Tuesday, August 23, 2011

Presentation is Everything...

Naturally, I am not attracted to every guy I see. There are several physical features on the outside of men that attract me more to some than others. However, I have been fooled on many occasions by men who simply knew how to present themselves well….
For instance, have you ever seen a guy who dressed so well, you didn’t even notice his 3 missing teeth? Or that he had a humpback? Or that he had a bad receding hair line and he was only 25? It seems his appearance in dress clouded everything else. You became attracted to somebody who ordinarily would not suit your taste, but at that point, in conjunction with his beaming personality, and smooth conversation, his style of dress—his presentation, was everything.
Similar to your attraction to anything else ladies and gentlemen, with food, presentation is everything. Why else could you watch 10 food commercials and then start craving the French fries you kept seeing? Oftentimes, when out to eat, we are allured by food based on the way it looks on the menu, or the words associated with the description of it on the menu. As pretty as food pictorials are painted on the television screen, and within restaurant menus, you too should strive to paint a pretty picture in your kitchen to help you eat healthier on a regular basis. Here are 3 tips to make your healthier meals more appetizing:
1.       Put your meal on a pretty plate. Square white plates are my favorite. There is nothing more appetizing to me than putting a field green salad with tomatoes and cucumbers on a white square plate. Also use nice glasses to drink your water, tea, or other low-calorie beverage.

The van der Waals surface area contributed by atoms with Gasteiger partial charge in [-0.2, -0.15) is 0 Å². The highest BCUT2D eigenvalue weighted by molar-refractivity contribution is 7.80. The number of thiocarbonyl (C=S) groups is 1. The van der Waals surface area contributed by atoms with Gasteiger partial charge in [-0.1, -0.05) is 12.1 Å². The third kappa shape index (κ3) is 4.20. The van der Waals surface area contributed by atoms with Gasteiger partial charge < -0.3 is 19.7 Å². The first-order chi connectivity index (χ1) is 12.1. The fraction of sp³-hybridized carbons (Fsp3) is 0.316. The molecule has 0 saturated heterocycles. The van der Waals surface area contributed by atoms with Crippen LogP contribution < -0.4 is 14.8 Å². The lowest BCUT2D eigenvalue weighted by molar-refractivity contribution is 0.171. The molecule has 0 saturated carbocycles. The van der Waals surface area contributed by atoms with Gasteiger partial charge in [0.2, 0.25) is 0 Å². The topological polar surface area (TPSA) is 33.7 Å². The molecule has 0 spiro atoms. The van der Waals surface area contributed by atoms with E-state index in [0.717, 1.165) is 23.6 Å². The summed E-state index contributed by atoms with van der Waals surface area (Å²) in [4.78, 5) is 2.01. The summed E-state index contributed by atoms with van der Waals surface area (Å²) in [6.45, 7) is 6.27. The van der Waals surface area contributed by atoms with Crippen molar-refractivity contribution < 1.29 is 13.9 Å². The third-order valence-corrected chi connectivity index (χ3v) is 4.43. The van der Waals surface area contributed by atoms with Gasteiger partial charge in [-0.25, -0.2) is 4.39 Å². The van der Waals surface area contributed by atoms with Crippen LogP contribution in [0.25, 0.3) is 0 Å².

2.      Use garnishes. Garnishes are not necessarily to be eaten (though some do eat them), but are more to make the plate more appetizing. Try putting a lemon wedge on the side of salmon and broccoli. Put a mint leave into your tea or smoothie. Put a parsley sprig in your soup. Put a grape cluster on the side of your sandwich and baked chips. Put a spliced strawberry on the side of your salad. These are all ways to make your meal look just a bit more appealing.

3.      Lastly, make the table you eat at look nice. Pretty flowers on a table bring out a visual appeal that may enhance taste (our senses are connected). Changing table covers to match floral colors also brings different themes to your meals, making eating healthy a little bit more exciting.

Bottom line: You should enjoy eating healthy more if a visual appeal is present. That’s all I have for today!

-Jenelle Robinson

Monday, August 22, 2011

Eating for 2...and I don't mean the baby!